Wasn’t this meant to be Leicester’s transition season? Well someone might just have pushed fast forward on that transition because Tigers after looking at being involved in two semi-finals this season after a win in the derby on Saturday.
Leicester came away from Franklin’s Gardens with a 30-24 victory which moves them into fourth place, seven points clear of Northampton in fifth.
Any type of win over Worcester in two weeks time means Leicester will be in the Aviva Premiership semi-finals, with a trip to top of the table Saracens looking the most likely match-up.
That is unless Exeter fall apart in their final two games of the season, and they are tough ones. Second place Wasps, who thrashed Worcester on Saturday when Christian Wade scored six tries, go to Sandy Park next and they will finish the season away at Harlequins at the same time Tigers go to Bath.
Freddie Burns scored the first points of the match on Saturday after Tigers won a penalty in the scrum. It was to be the first of many infringements in the scrum with decisions going both ways. Leicester Tigers director of rugby Richard Cockerill called the refereeing of the set piece as “a blight on the game.”
Then a moment of genius.
There are great tries in derby matches and then there is the try Harry Thacker scored. The ball was spilled when the two sides competed a high up and under kick. There were plenty in the Tetley’s Stand who thought Leicester had knocked it on but with no call coming Thacker picked up the ball from the following ruck and took off up the wing to break into open green field. With Vereniki Goneva for company on his shoulder he sold the dummy to the last Saints defender and went in under the posts for a glorious score.
Cockerill said: “Harry Thacker’s try is probably try of the season, you won’t see a better one.
“He’s a great footballer, we saw that with the finish, the ball was in two hands and he’s tricked the full-back into chasing it.
“He’s got a great fend and he’s quick, he’s probably wasted at hooker really. It’s a great finish.”
Cockerill added: “Harry’s worked really hard, sometimes players have to work it out for themselves.
“Circumstances allowed him to get more opportunity and he’s taken the opportunity.
“Clearly he’s half the size of some hookers in the Premiership but what he gives you around the field, if he can cope in the scrum, he throws very well and he’s a great defender.”
With England announcing last week that they will take a Saxons team on their tour of South Africa this summer, the young hooker should expect a call-up.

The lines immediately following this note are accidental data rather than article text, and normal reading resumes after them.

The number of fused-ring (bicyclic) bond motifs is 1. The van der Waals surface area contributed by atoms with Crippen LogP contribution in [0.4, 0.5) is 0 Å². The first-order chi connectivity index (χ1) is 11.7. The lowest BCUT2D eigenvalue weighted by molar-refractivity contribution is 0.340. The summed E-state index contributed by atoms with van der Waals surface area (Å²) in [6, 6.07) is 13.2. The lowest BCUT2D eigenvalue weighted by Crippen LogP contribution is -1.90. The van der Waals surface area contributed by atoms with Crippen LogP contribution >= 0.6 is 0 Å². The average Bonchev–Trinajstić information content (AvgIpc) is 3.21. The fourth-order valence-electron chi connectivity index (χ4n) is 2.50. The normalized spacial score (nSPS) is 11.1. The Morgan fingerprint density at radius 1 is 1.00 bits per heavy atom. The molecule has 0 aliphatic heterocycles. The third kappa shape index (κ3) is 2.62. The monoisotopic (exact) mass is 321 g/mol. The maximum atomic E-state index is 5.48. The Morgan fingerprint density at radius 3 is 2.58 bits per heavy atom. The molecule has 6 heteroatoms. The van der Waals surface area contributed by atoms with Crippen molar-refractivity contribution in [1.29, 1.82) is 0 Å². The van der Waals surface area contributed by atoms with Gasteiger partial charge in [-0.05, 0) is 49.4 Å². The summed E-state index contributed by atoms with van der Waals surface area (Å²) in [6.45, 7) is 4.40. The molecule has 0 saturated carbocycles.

However Saints got back into the game through another pair of men looking to further their England cause, Luther Burrell - who hasn’t been given a look in with the national team since Eddie Jones took over - ran a great line against the grain to get Northampton onto the front foot and then number eight Teimana Harrison applied the power finish.
Stephen Myler levelled the game up at 10-10 with a kick and Saints were pushing for the lead but they hit the self destruct button when a wild off load was capitalised on by Goneva who intercepted and ran in from 50 yards out untouched.
Myler and Freddie Burns traded penalties before Northampton pulled the scores back to within two points at 20-18 with a try from George Pisi following sustained pressure.
Saints director of rugby Jim Mallinder was angrey after the match that Leicester had not seen a yellow card for foul play in the build up to the try, bringing down successive driving mauls.
His counterpart Cockerill could be seen angrily shaking his head that referee Tim Wigglesworth had ruled his side had transgressed. Who would be a referee aye? There was certainly one situation where substitute Tom Croft did brilliantly to get through the middle of the maul only to be penalised.
In the end Leicester won it through a Burns try. Goneva showed great strength to battle through a couple of tackles and get Leicester close to the line, the ball was moved out wide quickly and once again Manu Tuilagi, who had a quiet game by his standards, gave the scoring pass to Burns. His conversion completed a 20 point game for the fly half.
“I am 25 now, and as much as that is not old, it is that transition from being the young guy who can make mistakes because you are young, to being the guy people look to to drive the team,” Burns said. “Potentially, I might have struggled with that through the back end of my Gloucester career and the start of my time here (at Leicester), but it is something I thrive on now.
“Defensively, I am showing up, and the goalkicking is going well. They are the things I am not renowned for. The rest I have always had, and I am trying to put it all together.”
On Sunday Leicester are making their first return to the European semi-finals for seven years against Racing 92.
The good news is the stats are on Leicester’s side at the weekend. Ten of the last 12 semi-finals in the European Cup have been won by clubs with home country advantage.
The game has been moved away from the comforts of Welford Road, a venue where Leicester have lost just once in the last year, to Nottingham Forest’s The City Ground.
But Leicester have some fond memories of European rugby at The City Ground having famously beaten the Llanelli Scarlets 13-12 back in 2002 thanks to a last minute penalty from 58 metres by Tim Stimpson which bounced off both crossbar and post before dropping over. It was one of the iconic moments in Tigers history.
Perhaps Sunday will see another moment that will etch itself in the minds and hearts of all those who wear the green, red and white stripes.
Perhaps it will be that man Burns.